Perspectives in Managing State Global Competitiveness: Singapore and the Götheborg IV Model

Perspectives in Managing State Global Competitiveness: Singapore and the Götheborg IV Model

Cheryl Marie Cordeiro (University of Gothenburg, Sweden)
DOI: 10.4018/978-1-5225-2160-0.ch004
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Singapore ranks second after Switzerland in the Global Competitiveness Index 2015/6, placing it ahead of some advanced economies of the Nordic region. Singapore's development model has been studied mostly from an economic perspective in specific socio-political contexts. Part of the Singapore governance strategy in managing its differential (heterochronic) developmental complexity at domestic and international levels is through its national discourses. These national discourses are multileveled and targeted at different spheres of influence. This chapter brings a complementary language in international business perspective with theoretical foundations in biological evolution theory applied to state governance. It uses a four-quadrant Götheborg IV model of visualization, illustrating how Singapore's national discourses act in dialogic complementarity, bolstering state competitiveness. It shows how state development complexity is managed in Singapore's current vision of a Smart Nation, with its ambition of becoming a global first in future living in the global circular economy.
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Introduction: An Evolutionary Perspective To State Governance

New scientific discoveries and advancing technologies often influence the manner in which humans live and work. One only needs to look back to the early stages of the third industrial revolution powered by computer and automation compared to the current near ubiquitous wireless connections built in as infrastructure today in the fourth wave of industrial revolution (Industry 4.0) powered by cyber physical systems. Together with these scientific and technological advances comes the need for a broader understanding of how societal structures are organized and managed (state governance) in such a manner that creates and sustains an optimal eco-condition in the era of Industry 4.0. An entity that has been around much longer and is far more ubiquitous than the digital infrastructure of today is the human use of language. We use language not just in transaction activities but also to create and bolster social constructs and institutions. Language creates and bolsters most any type of socio-political governance. As such, one way to gain a broader understanding of state governance is to turn to perspectives gathered at the intersection of the fields of international business (IB) studies, applied biology and language studies. In the context of Asia, in particular Southeast-Asia, one of the most advanced and technology embracing economies is that of Singapore:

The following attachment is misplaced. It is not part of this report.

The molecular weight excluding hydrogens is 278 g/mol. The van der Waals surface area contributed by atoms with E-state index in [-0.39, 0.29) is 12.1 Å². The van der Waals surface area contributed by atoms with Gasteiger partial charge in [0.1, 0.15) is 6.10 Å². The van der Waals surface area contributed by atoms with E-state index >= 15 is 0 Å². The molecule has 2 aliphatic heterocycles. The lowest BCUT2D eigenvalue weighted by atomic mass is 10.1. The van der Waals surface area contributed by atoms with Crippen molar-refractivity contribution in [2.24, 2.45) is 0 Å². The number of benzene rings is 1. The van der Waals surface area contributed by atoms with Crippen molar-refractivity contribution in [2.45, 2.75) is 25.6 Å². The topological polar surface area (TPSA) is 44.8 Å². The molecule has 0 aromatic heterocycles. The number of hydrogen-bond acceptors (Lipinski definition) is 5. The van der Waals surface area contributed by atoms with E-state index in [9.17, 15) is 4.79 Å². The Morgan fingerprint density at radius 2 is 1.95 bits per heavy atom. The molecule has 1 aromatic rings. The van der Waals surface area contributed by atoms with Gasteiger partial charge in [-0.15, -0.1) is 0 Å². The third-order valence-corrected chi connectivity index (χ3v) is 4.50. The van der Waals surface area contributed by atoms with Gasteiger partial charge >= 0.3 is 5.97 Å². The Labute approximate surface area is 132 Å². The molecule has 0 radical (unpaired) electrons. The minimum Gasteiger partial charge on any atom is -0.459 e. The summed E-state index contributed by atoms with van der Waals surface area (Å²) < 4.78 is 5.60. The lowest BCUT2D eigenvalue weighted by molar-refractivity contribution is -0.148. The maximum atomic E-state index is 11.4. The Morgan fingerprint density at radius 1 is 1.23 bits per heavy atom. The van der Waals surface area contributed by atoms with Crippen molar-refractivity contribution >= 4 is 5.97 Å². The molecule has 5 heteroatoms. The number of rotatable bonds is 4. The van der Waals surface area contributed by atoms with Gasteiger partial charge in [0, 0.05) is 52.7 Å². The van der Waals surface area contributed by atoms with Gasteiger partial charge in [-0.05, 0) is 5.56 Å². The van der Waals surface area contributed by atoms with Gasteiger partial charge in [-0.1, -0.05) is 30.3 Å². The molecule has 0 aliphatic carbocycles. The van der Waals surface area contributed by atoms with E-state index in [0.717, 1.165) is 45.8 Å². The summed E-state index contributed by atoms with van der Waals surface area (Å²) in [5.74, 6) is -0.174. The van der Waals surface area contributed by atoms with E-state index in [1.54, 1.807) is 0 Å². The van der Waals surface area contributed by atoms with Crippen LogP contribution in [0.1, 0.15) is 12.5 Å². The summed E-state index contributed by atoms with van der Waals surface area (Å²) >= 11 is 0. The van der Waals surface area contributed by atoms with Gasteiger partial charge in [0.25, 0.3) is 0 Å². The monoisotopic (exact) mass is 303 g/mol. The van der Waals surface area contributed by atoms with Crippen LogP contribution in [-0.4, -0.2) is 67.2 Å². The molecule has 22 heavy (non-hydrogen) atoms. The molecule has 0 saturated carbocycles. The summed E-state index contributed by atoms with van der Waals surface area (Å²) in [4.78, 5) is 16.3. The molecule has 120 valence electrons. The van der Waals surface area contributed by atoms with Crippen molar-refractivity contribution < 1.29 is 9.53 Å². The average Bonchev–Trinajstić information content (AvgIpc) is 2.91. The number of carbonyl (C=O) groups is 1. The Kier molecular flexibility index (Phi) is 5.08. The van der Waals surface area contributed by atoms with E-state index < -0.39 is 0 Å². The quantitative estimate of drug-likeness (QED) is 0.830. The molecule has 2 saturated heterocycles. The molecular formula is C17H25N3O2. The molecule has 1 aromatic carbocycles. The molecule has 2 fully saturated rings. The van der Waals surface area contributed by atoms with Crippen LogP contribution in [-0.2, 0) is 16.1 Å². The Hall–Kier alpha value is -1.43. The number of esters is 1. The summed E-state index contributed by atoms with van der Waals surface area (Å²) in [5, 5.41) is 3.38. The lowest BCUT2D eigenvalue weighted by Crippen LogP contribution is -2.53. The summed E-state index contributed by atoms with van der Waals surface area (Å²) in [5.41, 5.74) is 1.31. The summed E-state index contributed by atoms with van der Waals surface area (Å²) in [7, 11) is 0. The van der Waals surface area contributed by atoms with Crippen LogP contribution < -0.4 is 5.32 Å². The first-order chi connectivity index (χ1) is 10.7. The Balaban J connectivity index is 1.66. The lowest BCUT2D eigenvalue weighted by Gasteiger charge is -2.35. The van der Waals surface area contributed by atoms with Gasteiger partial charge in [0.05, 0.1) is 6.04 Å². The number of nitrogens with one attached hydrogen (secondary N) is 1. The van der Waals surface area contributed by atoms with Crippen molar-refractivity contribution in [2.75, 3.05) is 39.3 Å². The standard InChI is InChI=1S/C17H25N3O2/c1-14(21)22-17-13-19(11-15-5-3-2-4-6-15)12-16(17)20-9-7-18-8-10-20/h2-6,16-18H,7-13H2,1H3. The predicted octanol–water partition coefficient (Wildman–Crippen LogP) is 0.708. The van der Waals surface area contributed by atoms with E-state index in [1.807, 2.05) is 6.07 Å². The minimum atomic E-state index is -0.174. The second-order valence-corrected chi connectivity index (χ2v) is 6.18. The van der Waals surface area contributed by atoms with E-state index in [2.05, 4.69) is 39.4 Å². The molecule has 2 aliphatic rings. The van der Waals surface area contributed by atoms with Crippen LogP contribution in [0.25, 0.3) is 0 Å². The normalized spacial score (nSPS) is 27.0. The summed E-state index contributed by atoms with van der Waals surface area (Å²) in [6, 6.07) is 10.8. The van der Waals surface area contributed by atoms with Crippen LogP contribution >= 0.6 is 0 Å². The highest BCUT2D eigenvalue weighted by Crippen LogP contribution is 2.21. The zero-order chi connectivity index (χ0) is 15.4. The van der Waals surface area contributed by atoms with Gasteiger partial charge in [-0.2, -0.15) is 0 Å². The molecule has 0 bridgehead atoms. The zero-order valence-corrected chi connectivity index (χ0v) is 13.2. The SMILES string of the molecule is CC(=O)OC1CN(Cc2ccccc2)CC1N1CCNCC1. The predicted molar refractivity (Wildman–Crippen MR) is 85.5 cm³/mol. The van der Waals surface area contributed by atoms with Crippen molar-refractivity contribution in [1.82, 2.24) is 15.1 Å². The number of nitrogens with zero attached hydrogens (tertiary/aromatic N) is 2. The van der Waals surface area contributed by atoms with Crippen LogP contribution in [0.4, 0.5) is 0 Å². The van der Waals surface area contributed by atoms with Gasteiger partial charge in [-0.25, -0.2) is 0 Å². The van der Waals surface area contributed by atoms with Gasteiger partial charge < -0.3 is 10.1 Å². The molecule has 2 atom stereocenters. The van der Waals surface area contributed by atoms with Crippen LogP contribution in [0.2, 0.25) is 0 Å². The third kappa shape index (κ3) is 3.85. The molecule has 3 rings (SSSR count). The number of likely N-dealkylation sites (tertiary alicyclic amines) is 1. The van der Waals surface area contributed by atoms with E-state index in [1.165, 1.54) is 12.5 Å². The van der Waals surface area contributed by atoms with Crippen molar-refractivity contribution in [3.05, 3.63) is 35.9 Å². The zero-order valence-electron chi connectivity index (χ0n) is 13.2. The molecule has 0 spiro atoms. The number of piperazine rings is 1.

Almost half of our cabinet consists of engineers. Our Prime Minister is a mathematician. He studied computer science almost four decades ago in Cambridge, and he can still code. Please check out his code and you will see the functioning of an elegant mind that understands what this is all about. In other words, we get it. - Dr. Vivian Balakrishnan, Singapore’s Minister for Foreign Affairs and Minister-in-Charge of The Smart Nation Initiative at the Internet-of-Things Asia Conference 2016, Singapore Expo, 30 March 2016.

Complementary to the predominantly engineering perspective referred to in Balakrishnan’s (2016) speech, this chapter illustrates how the concept of heterochronous development, defined in the broadest sense as differential rates of development within a single unit of analysis, borrowed in metaphor from the natural science of biology, can be applied to the context of the organization and management of state governance. In particular, this chapter focuses in illustration on the dynamics of organizational evolution in Singapore state governance in its management of three differently maturing national discourses, beginning from narrow to broad strategic focus that includes (I) Total Fertility Rate (TFR) / Baby Bonus Scheme, (II) Singapore Incorporated and (III) Smart Nation as examples, manage and address the various social stratifications and differential developments of the organization via state policies, in relation to its own projected economic goals. These three discourses are then placed in a four-quadrant knowledge mapping model, the Götheborg IV or G4 model at the end of the chapter as an example of how the differential rates of maturing national discourses can be visualised and subsequently managed. The model encompasses the dynamics of emergence and management under uncertainty, and can be used for prescriptive purposes.

The broadening of the perspective of organization theory from a purely economic standpoint based on transactions, began in the mid-1900s. A notably influential perspective came from Stinchrombe’s (1965) early essay, “Social structure and organizations”. His essay foregrounded a more politically oriented organizational theory (and thus state governance) set in a context of broader societal processes as a vector towards new knowledge of organizations influenced by a broader spectrum of the “relation of society outside organizations to the internal life of organizations” (Stinchcombe, 1965, p. 142). The differential rates (heterochronia) of maturing socio-political concerns as reflected in national discourses require a management strategy that recognizes such evolutionary complexities.

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